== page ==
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Dublin: 13°C Tuesday 11 May 2021

Leinster call foul after late penalty denies O'Connor first home win

“I think we’ve got some serious issues that need to be rectified really quickly,” declared the Australian.

Mike McCarthy celebrates Jack McGrath's second-half try.
Mike McCarthy celebrates Jack McGrath's second-half try.
Image: INPHO/Dan Sheridan

LEINSTER COACH MATT O’CONNOR cut a frustrated figure in the post-match briefing room as he tried to explain how his side twice gave away leads to Ospreys.

The Australian was denied his first home win as Blues coach by a Dan Biggar penalty, which made it 29-29, in the 80th minute.

“We went to sleep a little bit [at the start of the second half],” O’Connor conceded. “They got the ball and got their tails up. They looked a lot fresher in the second-half and our little bits of inaccuracies, which are possible early in the season, with new combinations, let us down.”

Leinster found themselves seven points behind the 2012 league champions with 15 minutes to play and the situation worsened when Sean Cronin was sent to the sin bin. Under the new scrum laws, the hooker has greater responsibility for making the initial bind and, following three re-sets, referee Leighton Hodges eventually vented his frustration on the Leinster man.

YouTube credit: RaboDirect PRO12

O’Connor told “How you can pull one bloke out of that mess and sin-bin him is very interesting. We’ll have to talk to the powers-that-be during the week. It’s a potential game-changer and I’ll be seeking clarification on that. I don’t know if we’ve made any progress on that, to be honest.

“From my end, it seems to be a greater frustration for the players and the coaches. I don’t know what it is like to watch as a spectator but I think we’ve got some serious issues that need to be rectified really quickly.”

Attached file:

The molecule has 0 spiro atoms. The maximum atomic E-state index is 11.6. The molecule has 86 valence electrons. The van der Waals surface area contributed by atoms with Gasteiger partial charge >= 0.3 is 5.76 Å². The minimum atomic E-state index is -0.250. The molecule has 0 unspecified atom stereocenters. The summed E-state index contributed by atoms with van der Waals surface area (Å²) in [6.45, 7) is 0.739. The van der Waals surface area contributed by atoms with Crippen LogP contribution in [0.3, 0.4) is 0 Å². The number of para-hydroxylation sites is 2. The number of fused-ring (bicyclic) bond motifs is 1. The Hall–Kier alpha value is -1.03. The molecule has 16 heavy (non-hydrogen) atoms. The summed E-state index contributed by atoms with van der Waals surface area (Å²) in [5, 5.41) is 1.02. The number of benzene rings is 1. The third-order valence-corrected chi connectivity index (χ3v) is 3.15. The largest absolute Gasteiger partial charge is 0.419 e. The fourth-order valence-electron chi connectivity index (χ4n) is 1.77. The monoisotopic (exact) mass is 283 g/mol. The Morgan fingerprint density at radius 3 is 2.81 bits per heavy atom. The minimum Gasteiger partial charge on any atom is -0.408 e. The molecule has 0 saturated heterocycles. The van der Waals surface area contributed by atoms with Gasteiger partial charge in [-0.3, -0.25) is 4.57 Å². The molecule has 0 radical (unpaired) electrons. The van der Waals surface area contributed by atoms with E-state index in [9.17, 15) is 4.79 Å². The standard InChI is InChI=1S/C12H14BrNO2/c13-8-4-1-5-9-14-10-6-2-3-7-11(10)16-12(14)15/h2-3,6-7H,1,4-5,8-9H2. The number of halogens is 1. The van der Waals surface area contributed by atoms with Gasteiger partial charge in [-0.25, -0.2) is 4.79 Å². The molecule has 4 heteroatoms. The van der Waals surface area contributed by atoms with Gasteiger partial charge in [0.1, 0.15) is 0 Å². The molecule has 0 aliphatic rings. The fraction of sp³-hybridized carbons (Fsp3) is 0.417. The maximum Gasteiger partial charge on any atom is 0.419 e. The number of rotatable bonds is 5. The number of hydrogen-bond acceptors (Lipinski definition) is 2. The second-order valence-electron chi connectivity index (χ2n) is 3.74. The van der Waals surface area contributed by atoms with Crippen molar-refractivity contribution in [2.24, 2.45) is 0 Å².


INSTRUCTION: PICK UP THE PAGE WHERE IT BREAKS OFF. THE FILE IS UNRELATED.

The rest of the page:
Leinster managed to score 10 unanswered points on Ospreys whilst at the man disadvantage. The turnaround looked to have given them the points before a late offside call resulted in Dan Biggar tying up the game with the final kick.

Having conceded a penalty at the end of the first half too, the Biggar penalties ultimately gave the Welsh side two valuable points. “I don’t know if it’s a discipline issue,” O’Connor argued. “It’s an interpretation issue and an early season issue, to be honest. I think the boys worked, and tried, really hard inside the system that we’re trying to put in place. There was inaccuracy but I don’t know if it was ill discipline.”

The reigning RaboDirect Pro12 champions got off to a flying start as they led 10-3 after 12 minutes. The home side could not be accused of struggling at the scrum but they did give up a silly free and penalty as the word ‘bind’ had them in an early tizzy. Biggar’s accuracy from penalties kept Ospreys within reach all evening.

“It looked pretty positive, early in the first half,” said O’Connor. “I thought we were doing some really good things with the ball and they were under a lot of pressure trying to deal with us. We probably didn’t get enough opportunities at their end to capitalise on that.” Another “interpretation” upset the former Leicester Tigers coach:

By and large, we were accurate with the ball but the breakdown was our issue. The interpretation is always an issue early in the season and it was hard to get continuity there. We had a lot of ball, a lot of opportunities but they seemed to get around to stifle the 9, lie on the back of it, and we didn’t deal with it, which probably cost us.”

O’Connor lamented the lack of set-piece ball his team could fashion in danger areas. The Australian highlighted how much damage they made when they got lineouts and scrums deep in the Ospreys half.

McGrath’s try and a late Gopperth penalty looked to have given Leinster their second win of the season but those darn interpretations, and that man Biggar, came back to haunt them.

As it happened: Leinster v Ospreys, RaboDirect PRO12

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Patrick McCarry

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